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Plantation Pernambuco: Coming soon to a store near you?

 
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whatwasithinking
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Joined: 26 Jan 2013
Posts: 208
Location: Washington State

PostPosted: Fri Sep 05, 2014 12:08 pm    Post subject: Plantation Pernambuco: Coming soon to a store near you? Reply with quote

This paper provides some encouragement regarding the suitability of plantation-grown Pernambuco in the making of high-quality bows.
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Nick Walker
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Joined: 17 Sep 2014
Posts: 43

PostPosted: Thu Sep 25, 2014 3:21 pm    Post subject: Reply with quote

What is the time frame on availability? Would be great to pay reasonable prices for great wood.
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whatwasithinking
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Joined: 26 Jan 2013
Posts: 208
Location: Washington State

PostPosted: Thu Sep 25, 2014 5:51 pm    Post subject: Reply with quote

Hi Nick,

I wish I knew. It may not be cheap, but at least it shouldn't go extinct in the near future. What I found especially encouraging was that at least in some respects, it might be superior to old wood.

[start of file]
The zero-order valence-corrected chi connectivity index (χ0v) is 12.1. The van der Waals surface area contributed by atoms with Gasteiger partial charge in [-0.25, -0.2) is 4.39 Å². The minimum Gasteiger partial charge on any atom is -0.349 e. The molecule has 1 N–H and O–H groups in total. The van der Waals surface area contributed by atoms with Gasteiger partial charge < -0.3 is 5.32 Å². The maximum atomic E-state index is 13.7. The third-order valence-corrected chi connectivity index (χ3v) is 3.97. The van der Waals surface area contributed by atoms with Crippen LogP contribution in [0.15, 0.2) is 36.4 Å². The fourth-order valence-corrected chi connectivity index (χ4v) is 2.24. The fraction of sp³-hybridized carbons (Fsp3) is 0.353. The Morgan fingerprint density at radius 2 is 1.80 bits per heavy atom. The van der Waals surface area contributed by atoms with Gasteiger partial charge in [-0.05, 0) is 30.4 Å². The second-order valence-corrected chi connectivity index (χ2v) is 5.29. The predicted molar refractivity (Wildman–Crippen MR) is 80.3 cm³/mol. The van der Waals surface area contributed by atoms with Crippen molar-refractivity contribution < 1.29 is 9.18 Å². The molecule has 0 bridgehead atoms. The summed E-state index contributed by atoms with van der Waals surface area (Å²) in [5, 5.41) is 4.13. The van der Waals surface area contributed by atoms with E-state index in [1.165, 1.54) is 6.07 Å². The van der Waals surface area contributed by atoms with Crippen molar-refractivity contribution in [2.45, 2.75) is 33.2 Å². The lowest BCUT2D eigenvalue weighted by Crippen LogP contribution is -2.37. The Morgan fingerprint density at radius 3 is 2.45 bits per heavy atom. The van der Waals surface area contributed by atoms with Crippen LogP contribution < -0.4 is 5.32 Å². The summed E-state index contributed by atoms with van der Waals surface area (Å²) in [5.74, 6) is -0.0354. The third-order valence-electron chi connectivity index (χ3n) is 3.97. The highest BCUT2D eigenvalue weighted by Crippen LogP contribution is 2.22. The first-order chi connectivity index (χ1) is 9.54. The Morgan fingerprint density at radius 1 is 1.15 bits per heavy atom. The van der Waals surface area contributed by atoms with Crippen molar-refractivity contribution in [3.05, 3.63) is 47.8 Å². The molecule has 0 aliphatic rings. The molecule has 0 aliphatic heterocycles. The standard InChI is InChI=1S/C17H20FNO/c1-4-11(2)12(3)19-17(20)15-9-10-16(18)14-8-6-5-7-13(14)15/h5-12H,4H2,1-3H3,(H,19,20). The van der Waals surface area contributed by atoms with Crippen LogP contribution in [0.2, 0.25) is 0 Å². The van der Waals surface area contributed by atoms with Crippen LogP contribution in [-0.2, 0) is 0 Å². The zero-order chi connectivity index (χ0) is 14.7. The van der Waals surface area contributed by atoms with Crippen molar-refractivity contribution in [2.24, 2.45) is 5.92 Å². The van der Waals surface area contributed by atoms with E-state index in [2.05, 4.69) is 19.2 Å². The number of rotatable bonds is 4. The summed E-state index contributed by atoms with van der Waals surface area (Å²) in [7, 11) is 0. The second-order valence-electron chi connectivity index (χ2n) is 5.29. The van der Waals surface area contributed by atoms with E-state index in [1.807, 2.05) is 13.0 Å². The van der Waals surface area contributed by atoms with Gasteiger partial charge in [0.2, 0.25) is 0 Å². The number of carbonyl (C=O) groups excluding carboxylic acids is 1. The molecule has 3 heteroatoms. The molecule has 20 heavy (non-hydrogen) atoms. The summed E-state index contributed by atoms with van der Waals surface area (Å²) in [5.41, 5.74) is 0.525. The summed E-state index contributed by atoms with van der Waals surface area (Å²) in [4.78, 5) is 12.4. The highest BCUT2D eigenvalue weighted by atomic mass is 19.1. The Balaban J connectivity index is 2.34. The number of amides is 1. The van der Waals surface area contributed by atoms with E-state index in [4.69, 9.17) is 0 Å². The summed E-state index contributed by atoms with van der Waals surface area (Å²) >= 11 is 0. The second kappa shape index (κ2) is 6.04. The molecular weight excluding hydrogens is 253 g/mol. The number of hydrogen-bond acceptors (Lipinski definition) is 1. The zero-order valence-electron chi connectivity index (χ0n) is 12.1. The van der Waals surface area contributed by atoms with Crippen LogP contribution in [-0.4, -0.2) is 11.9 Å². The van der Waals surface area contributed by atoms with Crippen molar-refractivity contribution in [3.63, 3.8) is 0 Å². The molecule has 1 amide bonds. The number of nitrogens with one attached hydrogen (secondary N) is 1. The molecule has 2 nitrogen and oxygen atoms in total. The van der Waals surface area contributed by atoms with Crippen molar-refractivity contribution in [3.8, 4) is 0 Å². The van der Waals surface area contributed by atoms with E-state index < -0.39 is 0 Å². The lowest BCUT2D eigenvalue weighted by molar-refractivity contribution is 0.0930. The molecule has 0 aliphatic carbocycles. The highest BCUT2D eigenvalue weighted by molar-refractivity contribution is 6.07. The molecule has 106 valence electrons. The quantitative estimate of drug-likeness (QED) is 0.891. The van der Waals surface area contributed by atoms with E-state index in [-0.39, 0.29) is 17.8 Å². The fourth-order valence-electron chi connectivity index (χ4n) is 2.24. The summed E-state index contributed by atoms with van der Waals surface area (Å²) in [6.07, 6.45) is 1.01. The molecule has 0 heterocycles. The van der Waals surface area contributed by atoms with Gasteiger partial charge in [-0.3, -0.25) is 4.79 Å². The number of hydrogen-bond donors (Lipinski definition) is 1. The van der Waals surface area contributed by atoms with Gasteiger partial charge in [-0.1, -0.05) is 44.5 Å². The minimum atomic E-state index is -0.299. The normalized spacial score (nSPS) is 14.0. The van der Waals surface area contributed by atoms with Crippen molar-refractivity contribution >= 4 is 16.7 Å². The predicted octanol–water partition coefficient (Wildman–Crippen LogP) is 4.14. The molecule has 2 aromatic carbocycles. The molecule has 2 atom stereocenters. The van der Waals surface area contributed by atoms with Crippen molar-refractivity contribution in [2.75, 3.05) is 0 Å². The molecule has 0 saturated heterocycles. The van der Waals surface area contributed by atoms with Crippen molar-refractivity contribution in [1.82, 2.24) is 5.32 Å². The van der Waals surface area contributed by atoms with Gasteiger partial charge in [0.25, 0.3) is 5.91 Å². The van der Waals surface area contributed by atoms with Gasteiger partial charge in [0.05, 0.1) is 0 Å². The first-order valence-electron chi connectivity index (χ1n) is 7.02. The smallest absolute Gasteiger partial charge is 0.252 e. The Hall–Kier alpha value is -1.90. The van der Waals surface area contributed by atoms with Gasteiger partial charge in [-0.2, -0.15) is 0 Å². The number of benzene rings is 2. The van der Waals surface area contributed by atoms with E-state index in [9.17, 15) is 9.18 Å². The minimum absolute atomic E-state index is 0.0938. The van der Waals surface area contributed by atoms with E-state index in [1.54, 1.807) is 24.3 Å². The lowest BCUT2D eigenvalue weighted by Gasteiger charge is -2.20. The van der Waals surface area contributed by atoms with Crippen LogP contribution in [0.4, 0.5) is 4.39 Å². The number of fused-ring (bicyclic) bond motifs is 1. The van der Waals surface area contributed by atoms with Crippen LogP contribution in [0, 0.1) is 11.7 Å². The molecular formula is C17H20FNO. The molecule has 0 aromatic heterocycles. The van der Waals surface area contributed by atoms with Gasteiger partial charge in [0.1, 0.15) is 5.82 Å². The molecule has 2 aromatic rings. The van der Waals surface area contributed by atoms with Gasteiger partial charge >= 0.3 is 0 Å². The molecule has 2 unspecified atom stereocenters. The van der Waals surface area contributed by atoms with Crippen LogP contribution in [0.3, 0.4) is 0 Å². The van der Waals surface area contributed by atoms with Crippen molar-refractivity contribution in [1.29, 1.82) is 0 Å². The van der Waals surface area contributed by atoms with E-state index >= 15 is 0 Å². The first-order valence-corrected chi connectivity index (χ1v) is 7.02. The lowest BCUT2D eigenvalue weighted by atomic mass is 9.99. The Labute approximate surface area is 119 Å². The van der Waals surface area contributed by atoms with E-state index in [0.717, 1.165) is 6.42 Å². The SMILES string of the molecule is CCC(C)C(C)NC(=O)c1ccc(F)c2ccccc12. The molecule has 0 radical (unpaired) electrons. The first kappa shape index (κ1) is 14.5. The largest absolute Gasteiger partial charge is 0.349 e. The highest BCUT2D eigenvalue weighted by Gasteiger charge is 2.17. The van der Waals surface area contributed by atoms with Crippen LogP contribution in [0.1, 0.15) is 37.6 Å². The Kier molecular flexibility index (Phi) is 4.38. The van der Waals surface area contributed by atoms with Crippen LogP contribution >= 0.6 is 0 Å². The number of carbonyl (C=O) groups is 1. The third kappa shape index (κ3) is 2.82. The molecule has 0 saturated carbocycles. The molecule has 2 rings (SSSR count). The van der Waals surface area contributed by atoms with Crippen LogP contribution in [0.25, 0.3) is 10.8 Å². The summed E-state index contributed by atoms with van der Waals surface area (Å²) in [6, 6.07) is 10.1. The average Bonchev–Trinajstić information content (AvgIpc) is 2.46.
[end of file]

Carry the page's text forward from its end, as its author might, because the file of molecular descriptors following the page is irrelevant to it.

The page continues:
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whatwasithinking
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Joined: 26 Jan 2013
Posts: 208
Location: Washington State

PostPosted: Sun Oct 05, 2014 6:15 pm    Post subject: Reply with quote

Finally obtained a copy of the complete article. Here's the Readers Digest version:

Three kinds of wood were studied:
- Native growth Pernambuco
- 25-year-old plantation trees
- 30-year-old plantation trees

Only the 30-year wood had begun to have any heartwood, generally considered the only part useful in making excellent bows.

The mean loss tangent values, or the amount of energy dissipated during vibration, was lowest in the native wood, at about a third of the loss tangent in the 30-year wood. The 25-year-old wood was worse than the 30-year-old wood. These values derive largely from the extractives content, which was very low in the plantation wood, but sometimes too high in the native wood. The values found in plantation wood were very low indeed.

Mean density was highest in the 25-year samples, all of which was sapwood. Max density was found in native wood.

The very highest elasticity was found in the native wood, but the mean was highest in the 25-year-old trees.

The standard deviation in most measures of quality was lower in plantation wood than in the native samples. That seems like a good thing for the future value of plantation wood. If and when it does finally mature, the quality may be much more consistent than that found in native trees.

The paper seems to suggest that 30-year-old trees aren't ready for harvesting, and no one knows yet how long the harvesting cycle might be. 40 years? 50 years? Anyone's guess. But eventually, they may provide very good wood. But we may have to wait another 20 years or so.
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